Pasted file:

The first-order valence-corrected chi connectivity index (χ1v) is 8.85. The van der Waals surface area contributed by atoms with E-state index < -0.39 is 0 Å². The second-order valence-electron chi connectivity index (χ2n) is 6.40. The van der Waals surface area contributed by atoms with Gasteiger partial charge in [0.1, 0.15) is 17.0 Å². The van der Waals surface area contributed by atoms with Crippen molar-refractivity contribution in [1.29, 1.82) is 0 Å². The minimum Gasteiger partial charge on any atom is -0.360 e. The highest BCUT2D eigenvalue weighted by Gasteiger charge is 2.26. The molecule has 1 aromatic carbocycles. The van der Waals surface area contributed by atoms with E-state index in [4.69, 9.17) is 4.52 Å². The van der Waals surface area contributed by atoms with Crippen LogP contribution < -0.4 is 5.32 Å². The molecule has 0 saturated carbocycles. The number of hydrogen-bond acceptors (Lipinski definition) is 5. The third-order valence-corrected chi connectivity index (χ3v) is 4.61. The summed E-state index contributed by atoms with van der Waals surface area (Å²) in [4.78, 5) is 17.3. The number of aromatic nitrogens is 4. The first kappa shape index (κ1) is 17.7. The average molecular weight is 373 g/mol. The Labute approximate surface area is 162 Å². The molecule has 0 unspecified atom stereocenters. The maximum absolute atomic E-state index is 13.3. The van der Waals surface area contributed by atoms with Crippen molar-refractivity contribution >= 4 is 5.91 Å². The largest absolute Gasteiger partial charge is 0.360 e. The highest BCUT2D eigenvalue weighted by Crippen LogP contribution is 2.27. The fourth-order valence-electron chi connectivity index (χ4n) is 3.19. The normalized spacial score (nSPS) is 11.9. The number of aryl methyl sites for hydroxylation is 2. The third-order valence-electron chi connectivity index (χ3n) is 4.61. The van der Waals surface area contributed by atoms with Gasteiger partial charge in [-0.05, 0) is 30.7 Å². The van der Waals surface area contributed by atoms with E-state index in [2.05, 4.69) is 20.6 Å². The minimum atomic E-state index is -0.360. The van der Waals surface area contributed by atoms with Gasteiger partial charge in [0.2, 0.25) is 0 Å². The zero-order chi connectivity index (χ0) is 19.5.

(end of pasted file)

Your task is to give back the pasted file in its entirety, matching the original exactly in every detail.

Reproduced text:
The first-order valence-corrected chi connectivity index (χ1v) is 8.85. The van der Waals surface area contributed by atoms with E-state index < -0.39 is 0 Å². The second-order valence-electron chi connectivity index (χ2n) is 6.40. The van der Waals surface area contributed by atoms with Gasteiger partial charge in [0.1, 0.15) is 17.0 Å². The van der Waals surface area contributed by atoms with Crippen molar-refractivity contribution in [1.29, 1.82) is 0 Å². The minimum Gasteiger partial charge on any atom is -0.360 e. The highest BCUT2D eigenvalue weighted by Gasteiger charge is 2.26. The molecule has 1 aromatic carbocycles. The van der Waals surface area contributed by atoms with E-state index in [4.69, 9.17) is 4.52 Å². The van der Waals surface area contributed by atoms with Crippen LogP contribution < -0.4 is 5.32 Å². The molecule has 0 saturated carbocycles. The number of hydrogen-bond acceptors (Lipinski definition) is 5. The third-order valence-corrected chi connectivity index (χ3v) is 4.61. The summed E-state index contributed by atoms with van der Waals surface area (Å²) in [4.78, 5) is 17.3. The number of aromatic nitrogens is 4. The first kappa shape index (κ1) is 17.7. The average molecular weight is 373 g/mol. The Labute approximate surface area is 162 Å². The molecule has 0 unspecified atom stereocenters. The maximum absolute atomic E-state index is 13.3. The van der Waals surface area contributed by atoms with Crippen molar-refractivity contribution >= 4 is 5.91 Å². The largest absolute Gasteiger partial charge is 0.360 e. The highest BCUT2D eigenvalue weighted by Crippen LogP contribution is 2.27. The fourth-order valence-electron chi connectivity index (χ4n) is 3.19. The normalized spacial score (nSPS) is 11.9. The number of aryl methyl sites for hydroxylation is 2. The third-order valence-electron chi connectivity index (χ3n) is 4.61. The van der Waals surface area contributed by atoms with Gasteiger partial charge in [-0.05, 0) is 30.7 Å². The van der Waals surface area contributed by atoms with E-state index in [2.05, 4.69) is 20.6 Å². The minimum atomic E-state index is -0.360. The van der Waals surface area contributed by atoms with Gasteiger partial charge in [0.2, 0.25) is 0 Å². The zero-order chi connectivity index (χ0) is 19.5.